This is a tough watch for someone like me, and not because of any form of guilt. Without boasting, but perhaps somehow needing to state, I have never in my life had any racist, gender or any such opinion, therefore to listen to thirty minutes of the issues of being black and those problems around it, and the white privilege issue is a challenge. It makes you uncomfortable, and sure that is the point.
For a theatre piece to generate a paragraph above is wonderful though, in so many respects, Thug challenges everyone in the room, and let us hope that it lies on the thoughts of just one person who has perpetrated any hate in any way.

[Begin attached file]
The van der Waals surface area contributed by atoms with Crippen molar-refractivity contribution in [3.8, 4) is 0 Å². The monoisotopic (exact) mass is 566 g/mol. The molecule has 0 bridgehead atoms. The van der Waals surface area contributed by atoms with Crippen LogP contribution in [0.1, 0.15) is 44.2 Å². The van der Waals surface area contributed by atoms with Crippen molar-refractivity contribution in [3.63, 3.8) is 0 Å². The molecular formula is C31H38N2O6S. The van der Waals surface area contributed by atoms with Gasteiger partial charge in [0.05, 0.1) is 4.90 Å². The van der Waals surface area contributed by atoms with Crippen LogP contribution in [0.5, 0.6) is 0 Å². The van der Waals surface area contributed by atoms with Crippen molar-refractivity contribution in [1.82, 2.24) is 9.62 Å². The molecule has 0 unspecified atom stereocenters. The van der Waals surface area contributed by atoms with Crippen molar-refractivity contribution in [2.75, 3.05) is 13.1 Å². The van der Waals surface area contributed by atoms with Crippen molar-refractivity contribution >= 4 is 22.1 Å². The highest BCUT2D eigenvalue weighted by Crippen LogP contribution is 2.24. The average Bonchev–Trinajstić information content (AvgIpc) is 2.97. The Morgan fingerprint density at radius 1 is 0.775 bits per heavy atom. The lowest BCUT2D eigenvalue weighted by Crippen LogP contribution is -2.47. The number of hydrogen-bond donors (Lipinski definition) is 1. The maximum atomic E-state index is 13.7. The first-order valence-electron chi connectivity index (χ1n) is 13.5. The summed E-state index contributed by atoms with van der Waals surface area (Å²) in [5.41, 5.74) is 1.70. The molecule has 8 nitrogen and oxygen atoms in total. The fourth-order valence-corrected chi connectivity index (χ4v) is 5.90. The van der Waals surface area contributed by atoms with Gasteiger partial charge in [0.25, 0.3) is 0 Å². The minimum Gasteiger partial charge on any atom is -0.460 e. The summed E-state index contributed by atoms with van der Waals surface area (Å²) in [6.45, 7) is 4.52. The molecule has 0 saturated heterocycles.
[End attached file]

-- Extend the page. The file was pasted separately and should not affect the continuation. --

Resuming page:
Brown is a tour-de-force in this show, patrolling a set strewn with slogans on boards depicting things such as "Black boys are not a threat" and "A hairbrush is not a gun". At the opening of the play, she is Starr, who finds Khalil, a longterm friend at a club. Quickly a shooter is active at the club and he rescues her. Later, however, they are pulled over and Khalil at the hands of a suspecting police officer is restrained and dies.
While this show never uses video, technically it is still cleverly done, with powerful use of audio and some excellent lighting, the riot sequence is an impactful scene in itself.
There is no way that you can enjoy a show like this, it's one to admire, and regard the quality. It does its job clearly, as it is a very tough watch, and Brown throws her heart into every part of it and is really quite excellent. An emotional rollercoaster.
Performance reviewed: Saturday 24th March 2018 at The Platform, Northampton.
The UoN Fringe ran between Friday 23rd and Monday 26th March 2018.